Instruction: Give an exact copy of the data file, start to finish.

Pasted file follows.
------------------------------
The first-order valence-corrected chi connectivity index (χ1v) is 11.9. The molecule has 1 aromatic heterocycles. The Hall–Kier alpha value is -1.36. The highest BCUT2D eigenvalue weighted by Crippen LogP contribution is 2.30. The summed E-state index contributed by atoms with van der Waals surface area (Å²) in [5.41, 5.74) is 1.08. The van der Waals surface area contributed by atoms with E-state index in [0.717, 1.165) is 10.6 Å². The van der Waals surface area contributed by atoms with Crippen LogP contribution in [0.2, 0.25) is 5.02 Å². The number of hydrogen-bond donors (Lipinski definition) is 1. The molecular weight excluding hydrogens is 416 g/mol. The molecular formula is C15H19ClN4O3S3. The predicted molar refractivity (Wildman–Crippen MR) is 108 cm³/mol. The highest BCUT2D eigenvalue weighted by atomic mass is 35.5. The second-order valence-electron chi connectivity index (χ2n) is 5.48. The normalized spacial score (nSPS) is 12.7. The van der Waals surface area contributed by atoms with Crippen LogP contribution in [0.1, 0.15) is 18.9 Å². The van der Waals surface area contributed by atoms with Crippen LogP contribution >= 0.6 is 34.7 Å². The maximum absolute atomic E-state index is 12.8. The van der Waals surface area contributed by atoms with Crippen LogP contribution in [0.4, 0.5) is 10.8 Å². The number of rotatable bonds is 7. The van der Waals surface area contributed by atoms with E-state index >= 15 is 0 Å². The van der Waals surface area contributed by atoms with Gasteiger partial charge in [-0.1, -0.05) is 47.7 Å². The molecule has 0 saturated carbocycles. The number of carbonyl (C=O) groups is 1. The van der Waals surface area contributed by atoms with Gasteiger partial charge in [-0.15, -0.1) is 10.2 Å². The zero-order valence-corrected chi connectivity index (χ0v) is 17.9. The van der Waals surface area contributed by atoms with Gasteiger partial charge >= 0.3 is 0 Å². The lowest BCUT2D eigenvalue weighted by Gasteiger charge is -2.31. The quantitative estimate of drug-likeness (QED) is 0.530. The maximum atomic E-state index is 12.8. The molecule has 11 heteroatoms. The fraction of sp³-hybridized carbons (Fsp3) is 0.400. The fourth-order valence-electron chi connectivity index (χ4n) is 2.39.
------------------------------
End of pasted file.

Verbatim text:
The first-order valence-corrected chi connectivity index (χ1v) is 11.9. The molecule has 1 aromatic heterocycles. The Hall–Kier alpha value is -1.36. The highest BCUT2D eigenvalue weighted by Crippen LogP contribution is 2.30. The summed E-state index contributed by atoms with van der Waals surface area (Å²) in [5.41, 5.74) is 1.08. The van der Waals surface area contributed by atoms with E-state index in [0.717, 1.165) is 10.6 Å². The van der Waals surface area contributed by atoms with Crippen LogP contribution in [0.2, 0.25) is 5.02 Å². The number of hydrogen-bond donors (Lipinski definition) is 1. The molecular weight excluding hydrogens is 416 g/mol. The molecular formula is C15H19ClN4O3S3. The predicted molar refractivity (Wildman–Crippen MR) is 108 cm³/mol. The highest BCUT2D eigenvalue weighted by atomic mass is 35.5. The second-order valence-electron chi connectivity index (χ2n) is 5.48. The normalized spacial score (nSPS) is 12.7. The van der Waals surface area contributed by atoms with Crippen LogP contribution in [0.1, 0.15) is 18.9 Å². The van der Waals surface area contributed by atoms with Crippen LogP contribution >= 0.6 is 34.7 Å². The maximum absolute atomic E-state index is 12.8. The van der Waals surface area contributed by atoms with Crippen LogP contribution in [0.4, 0.5) is 10.8 Å². The number of rotatable bonds is 7. The van der Waals surface area contributed by atoms with E-state index >= 15 is 0 Å². The van der Waals surface area contributed by atoms with Gasteiger partial charge in [-0.1, -0.05) is 47.7 Å². The molecule has 0 saturated carbocycles. The number of carbonyl (C=O) groups is 1. The van der Waals surface area contributed by atoms with Gasteiger partial charge in [-0.15, -0.1) is 10.2 Å². The zero-order valence-corrected chi connectivity index (χ0v) is 17.9. The van der Waals surface area contributed by atoms with Gasteiger partial charge >= 0.3 is 0 Å². The lowest BCUT2D eigenvalue weighted by Gasteiger charge is -2.31. The quantitative estimate of drug-likeness (QED) is 0.530. The maximum atomic E-state index is 12.8. The molecule has 11 heteroatoms. The fraction of sp³-hybridized carbons (Fsp3) is 0.400. The fourth-order valence-electron chi connectivity index (χ4n) is 2.39.